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Source: From a letter to an unnamed recipient, Add Mss 45815 ff135-36 9 May 1900 Private. Dear Madam, There can be but one answer to your question: an annual three weeks’ holiday, instead of two weeks, is quite necessary for workhouse infirmary nurses. But there are things which are not touched upon in your letter: are these nurses day or night nurses, or are they sometimes day, and sometimes night? What is the youngest age at which they become nurses? Have they regular daily out-of-doors exercise? Have they a garden? What kind of number is that of the patients? and what the average of those who require night attendance? (This is generally a lower average in workhouse infirmaries than in hospitals), etc. yours faithfully F. Nightingale Workhouse Nursing in Ireland Editor: Some material on bringing trained nursing into the workhouses of Ireland, particularly on the political and administrative aspects, has already appeared in Public Health Care (6:490-506). Letters here deal more with training, staffing and practice. The lady superintendent at the Belfast Union Infirmary (the workhouse infirmary) was Ella Pirrie , who was not a Nightingale nurse but had trained at the Deaconess Hospital, Edinburgh. She asked for Nightingale’s help and advice and got it. A statue of her at the entrance to the Cancer Centre at Belfast City Hospital, on the grounds of the old workhouse, shows her holding a bunch of letters from Nightingale. (See illustration at p 576.) Eight letters each way survive. Source: Notes from a meeting with Ella Pirrie, Add Mss 47763 ff198-200 10 October 1885 Miss Pirrie: 900 beds in Belfast Workhouse Infirmary (not lunatics or fever). Male medical and surgical 3 nurses, one has 150 beds. Female '' '' 4 '' Children 2 '' 150 beds Lying-in beds 300 lyings-in, 2, midwife and daughter 14 nurses—not trained. Nurses—have got them a uniform, have not got them a dining room. They each dine separate[ly] in their own little room. . . . 694 / Florence Nightingale: Extending Nursing Men patients have no clothes, so that they can’t go out. We could not manage them without. But they go from ward to ward, putting a blanket over their nightshirts and we can’t prevent it. And we’re obliged to have in the police. One little child who died covered with sores, whenever he felt pain when they were dressed, used to call out ‘‘Murder , Police.’’ They know they can’t be turned out. In three years only one death; lying-in, about 300 a year. I delivered 50 cases, only one wrong presentation (breech), two hemorrhage. Three moves of lying-in cases: delivery ward two or three days, convalescent ward, workhouse or discharged. (FN: But do you follow them till the month’s end?) Ovariotomy nurse let the poor women get up to fetch a drink on the ninth day, and she died of peritonitis. (FN: Send me statistics.) Source: From two letters to Ella Pirrie, Florence Nightingale Museum (LMA) H1/ST/NC5/85/10 and 13 14 October 1885 How deep is my interest, how intense my feeling for you and your work I need not tell you. Every woman must feel the same. You have done a noble deed in beginning. God will grant the success. You have already done great things. But to know that you may have, and that soon, a trained lady to speak to in the form of a night superintendent tugs at my heart, and that hereafter no vacancy shall occur among the nurses but shall be filled up with a trained nurse. I rather deprecated your having nurses from us, on the ground that Irish don’t like English nurses. To help you must be the desire of us all. And as you tell me that you think the Belfast R. Hospital cannot perhaps Miss Vincent could by and bye help you with trained nurses. How did you like the St Marylebone Infirmary? (You must have been amused at my sending you two telegrams and a note, but when I sent over to Miss Vincent on the Sunday to know when she could show you the infirmary, she appointed 12 on Monday. And I was so afraid I should not reach you in time for your convenience.) Pray, for all our sakes, observe some regularity in exercise and meals. The doctors and ex-officio guardians seem so very kind, we do cordially thank...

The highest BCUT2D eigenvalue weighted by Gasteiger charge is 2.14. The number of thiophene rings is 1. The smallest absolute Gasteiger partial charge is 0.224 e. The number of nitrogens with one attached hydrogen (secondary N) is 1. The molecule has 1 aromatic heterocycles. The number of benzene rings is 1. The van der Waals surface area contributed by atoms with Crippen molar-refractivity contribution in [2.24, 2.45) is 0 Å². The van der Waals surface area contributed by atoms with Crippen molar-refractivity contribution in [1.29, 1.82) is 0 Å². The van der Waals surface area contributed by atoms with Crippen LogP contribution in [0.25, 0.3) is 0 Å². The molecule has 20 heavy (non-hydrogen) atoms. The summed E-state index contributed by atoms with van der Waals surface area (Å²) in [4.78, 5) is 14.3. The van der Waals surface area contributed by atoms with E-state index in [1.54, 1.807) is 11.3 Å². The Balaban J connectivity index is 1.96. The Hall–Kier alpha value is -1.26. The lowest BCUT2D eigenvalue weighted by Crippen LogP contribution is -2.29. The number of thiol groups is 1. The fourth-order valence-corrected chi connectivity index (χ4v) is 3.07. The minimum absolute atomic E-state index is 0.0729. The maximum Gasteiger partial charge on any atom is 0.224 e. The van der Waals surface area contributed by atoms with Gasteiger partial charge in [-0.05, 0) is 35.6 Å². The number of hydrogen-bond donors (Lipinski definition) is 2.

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Additional Information

ISBN
9781554581702
Related ISBN
9780889205208
MARC Record
OCLC
625268199
Pages
950
Launched on MUSE
2012-07-10
Language
English
Open Access
No
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